The San Francisco Fed has a new paper that tries to answer the question of whether mandatory risk retention for securitisers of RMBS is a good idea.
The short answer is ‘yes’. But for those among you who get excited by this kind of thing (we know you’re out there), here’s the longer answer…
To assess whether risk retention actually has an impact on the performance of RMBS (ie whether sponsors who retained the greatest risk had fewer losses), the author of the paper, Christopher James, looked at the cumulative losses on Alt-A MBS as of August 2009.
A few quick definitions are required before looking at the results. An affiliated deal is one where the sponsor also functions as the sole originator and servicer of the mortgages that are put into the RMBS pool. A mixed deal is one where the sponsor is only one of the originators, whereas in an unaffiliated deal the sponsor is not one of the originators.
As James notes, a sponsor will normally retain the most junior tranche in the pool, and will accept both the risk of loss and the upside that comes with it. When an originator is not also a sponsor, its risk is whether a later breach in representations and warranties is discovered.
A bit more explanation from the paper itself:
When a sponsor is affiliated with a single originator, the originator retains both greater loss exposure and greater upside profit potential than in unaffiliated deals. Also, an originator that expects to retain servicing rights could have greater incentive to screen borrowers carefully, because the value of mortgage servicing rights increases when the expected duration of a mortgage is longer. Moreover, the incentive to free ride on screening carried out by other lenders is likely to be greater when the number of originators is larger. As a result, originator-servicer affiliation and originator dispersion can be used as measures of distance from loss, that is, the degree to which originators have reduced their skin in the game.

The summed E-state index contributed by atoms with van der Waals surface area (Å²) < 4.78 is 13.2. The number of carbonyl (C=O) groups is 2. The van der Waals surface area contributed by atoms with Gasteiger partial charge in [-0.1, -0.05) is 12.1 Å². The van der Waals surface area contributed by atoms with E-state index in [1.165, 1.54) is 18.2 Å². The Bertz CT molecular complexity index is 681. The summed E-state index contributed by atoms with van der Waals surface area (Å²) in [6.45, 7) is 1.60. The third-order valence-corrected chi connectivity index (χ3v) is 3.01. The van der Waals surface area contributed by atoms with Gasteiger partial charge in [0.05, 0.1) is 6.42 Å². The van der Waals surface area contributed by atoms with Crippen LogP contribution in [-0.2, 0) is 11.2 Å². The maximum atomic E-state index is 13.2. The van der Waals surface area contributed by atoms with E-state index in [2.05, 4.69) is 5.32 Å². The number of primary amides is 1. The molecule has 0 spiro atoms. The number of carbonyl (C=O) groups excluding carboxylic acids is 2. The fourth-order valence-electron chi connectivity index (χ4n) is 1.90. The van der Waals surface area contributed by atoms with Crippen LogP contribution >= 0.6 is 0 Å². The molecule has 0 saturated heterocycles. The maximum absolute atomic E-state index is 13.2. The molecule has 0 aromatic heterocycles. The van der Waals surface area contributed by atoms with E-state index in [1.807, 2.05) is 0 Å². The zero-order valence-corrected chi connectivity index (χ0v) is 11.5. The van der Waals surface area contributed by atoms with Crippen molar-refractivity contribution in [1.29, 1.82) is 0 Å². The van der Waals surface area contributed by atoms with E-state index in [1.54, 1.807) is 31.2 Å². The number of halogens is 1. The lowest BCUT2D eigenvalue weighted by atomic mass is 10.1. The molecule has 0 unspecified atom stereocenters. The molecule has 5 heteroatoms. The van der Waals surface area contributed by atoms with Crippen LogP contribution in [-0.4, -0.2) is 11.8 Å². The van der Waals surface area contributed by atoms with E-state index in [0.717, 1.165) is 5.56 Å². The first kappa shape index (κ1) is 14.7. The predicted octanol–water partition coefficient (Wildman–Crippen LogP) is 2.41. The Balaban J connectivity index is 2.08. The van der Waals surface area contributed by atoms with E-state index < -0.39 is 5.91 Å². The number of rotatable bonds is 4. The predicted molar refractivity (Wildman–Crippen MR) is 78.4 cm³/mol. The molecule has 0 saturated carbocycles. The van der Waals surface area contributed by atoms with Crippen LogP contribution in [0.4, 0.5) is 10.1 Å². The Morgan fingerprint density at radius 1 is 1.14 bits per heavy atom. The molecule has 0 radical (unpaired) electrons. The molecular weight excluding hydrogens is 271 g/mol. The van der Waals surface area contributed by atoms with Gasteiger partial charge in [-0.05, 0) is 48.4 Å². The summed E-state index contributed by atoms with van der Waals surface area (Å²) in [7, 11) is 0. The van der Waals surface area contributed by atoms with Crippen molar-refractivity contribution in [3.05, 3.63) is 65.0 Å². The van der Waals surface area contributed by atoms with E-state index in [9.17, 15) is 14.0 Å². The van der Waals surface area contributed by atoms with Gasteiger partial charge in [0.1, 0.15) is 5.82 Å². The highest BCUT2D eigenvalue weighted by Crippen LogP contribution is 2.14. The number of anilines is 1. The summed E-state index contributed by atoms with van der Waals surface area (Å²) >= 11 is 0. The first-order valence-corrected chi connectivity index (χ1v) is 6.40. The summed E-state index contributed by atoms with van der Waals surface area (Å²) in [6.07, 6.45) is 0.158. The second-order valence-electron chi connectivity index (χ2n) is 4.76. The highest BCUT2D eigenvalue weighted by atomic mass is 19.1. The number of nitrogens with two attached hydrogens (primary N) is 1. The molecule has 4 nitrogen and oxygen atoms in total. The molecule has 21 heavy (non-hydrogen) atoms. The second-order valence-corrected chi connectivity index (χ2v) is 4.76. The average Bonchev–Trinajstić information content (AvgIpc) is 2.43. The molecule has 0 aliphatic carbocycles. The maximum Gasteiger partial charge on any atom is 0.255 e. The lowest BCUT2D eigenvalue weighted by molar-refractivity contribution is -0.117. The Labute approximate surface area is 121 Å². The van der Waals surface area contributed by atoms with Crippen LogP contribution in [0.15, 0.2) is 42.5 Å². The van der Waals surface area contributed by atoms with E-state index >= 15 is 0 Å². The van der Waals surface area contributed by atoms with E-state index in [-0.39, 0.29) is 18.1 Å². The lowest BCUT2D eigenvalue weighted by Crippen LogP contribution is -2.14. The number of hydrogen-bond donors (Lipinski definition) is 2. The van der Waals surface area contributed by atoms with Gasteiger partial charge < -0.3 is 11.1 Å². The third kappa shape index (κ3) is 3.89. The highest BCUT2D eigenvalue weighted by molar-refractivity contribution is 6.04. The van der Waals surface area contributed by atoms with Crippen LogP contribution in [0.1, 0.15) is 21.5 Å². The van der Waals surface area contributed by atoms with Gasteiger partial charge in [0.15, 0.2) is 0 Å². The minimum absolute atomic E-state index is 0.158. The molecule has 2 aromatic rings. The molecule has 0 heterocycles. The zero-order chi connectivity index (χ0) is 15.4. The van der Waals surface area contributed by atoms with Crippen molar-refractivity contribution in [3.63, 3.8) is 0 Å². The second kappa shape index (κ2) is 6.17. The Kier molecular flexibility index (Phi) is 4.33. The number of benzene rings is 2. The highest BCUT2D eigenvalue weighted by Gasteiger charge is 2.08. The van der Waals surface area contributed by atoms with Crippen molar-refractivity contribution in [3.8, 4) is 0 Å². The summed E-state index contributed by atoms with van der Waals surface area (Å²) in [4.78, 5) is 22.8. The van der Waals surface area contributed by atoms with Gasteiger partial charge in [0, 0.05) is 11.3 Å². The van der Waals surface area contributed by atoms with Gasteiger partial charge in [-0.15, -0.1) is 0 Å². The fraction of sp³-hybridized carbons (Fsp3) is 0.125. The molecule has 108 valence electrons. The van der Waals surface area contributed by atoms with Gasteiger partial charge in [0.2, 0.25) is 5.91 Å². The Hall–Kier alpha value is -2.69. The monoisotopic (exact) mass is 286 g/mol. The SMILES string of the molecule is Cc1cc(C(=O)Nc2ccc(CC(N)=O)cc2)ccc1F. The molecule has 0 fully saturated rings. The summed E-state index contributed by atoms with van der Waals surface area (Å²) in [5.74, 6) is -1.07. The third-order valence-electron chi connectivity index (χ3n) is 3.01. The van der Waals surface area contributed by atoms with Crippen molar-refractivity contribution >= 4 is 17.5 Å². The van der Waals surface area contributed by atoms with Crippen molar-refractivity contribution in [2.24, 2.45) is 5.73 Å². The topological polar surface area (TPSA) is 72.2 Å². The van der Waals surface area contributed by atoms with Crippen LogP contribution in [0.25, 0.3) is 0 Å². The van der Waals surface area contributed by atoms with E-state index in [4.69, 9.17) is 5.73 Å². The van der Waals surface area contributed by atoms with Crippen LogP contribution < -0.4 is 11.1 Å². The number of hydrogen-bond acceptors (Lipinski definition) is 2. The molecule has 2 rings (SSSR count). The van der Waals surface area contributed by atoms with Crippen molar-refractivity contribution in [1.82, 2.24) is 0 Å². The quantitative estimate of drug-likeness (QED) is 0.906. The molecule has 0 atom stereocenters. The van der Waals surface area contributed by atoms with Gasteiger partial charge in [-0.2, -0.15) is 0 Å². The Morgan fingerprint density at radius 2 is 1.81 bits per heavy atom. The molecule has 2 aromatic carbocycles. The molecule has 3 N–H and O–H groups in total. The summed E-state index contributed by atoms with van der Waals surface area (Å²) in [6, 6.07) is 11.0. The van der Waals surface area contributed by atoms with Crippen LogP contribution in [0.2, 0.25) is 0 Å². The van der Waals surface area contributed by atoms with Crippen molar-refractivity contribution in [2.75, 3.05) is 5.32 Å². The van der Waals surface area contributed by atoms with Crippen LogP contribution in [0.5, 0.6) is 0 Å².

In other words, affiliated deals mean that the originator is also taking on the risks associated with sponsoring and servicing — it’s the same entity throughout the process. The idea is that originators will have less of an incentive to be lax in their screening of potential loans because they will bear some of the loss if those loans go sour.
James looked at this added risk retention, controlled for the type of deal. You would expect that affiliated deals would have lower average cumulative loss rates than mixed and unaffiliated deals, and that’s exactly what James found:
The notion that securitisers (the originators in the James paper) should retain 5 per cent risk for any asset that is “transferred, sold, or conveyed” through the securitisation chain was a part of Dodd-Frank — but the bill also left various federal agencies, including the SEC and FDIC, to work out the details. The SEC had already included risk retention in its proposed changes to Reg AB, and the FDIC later followed suit.
And as FT Alphaville’s Tracy Alloway reported in October, the Fed released a 96-page paper looking at the many complications involved in actually applying risk retention. To pick just one: Given the potential conflicts of interest among the different players along the securitisation chain that will inevitably arise, it’s unclear exactly what kind of risk retention should apply to each.
Arriving at a sensible way to apply it therefore won’t be easy, but it does seem as if the general idea has empirical support.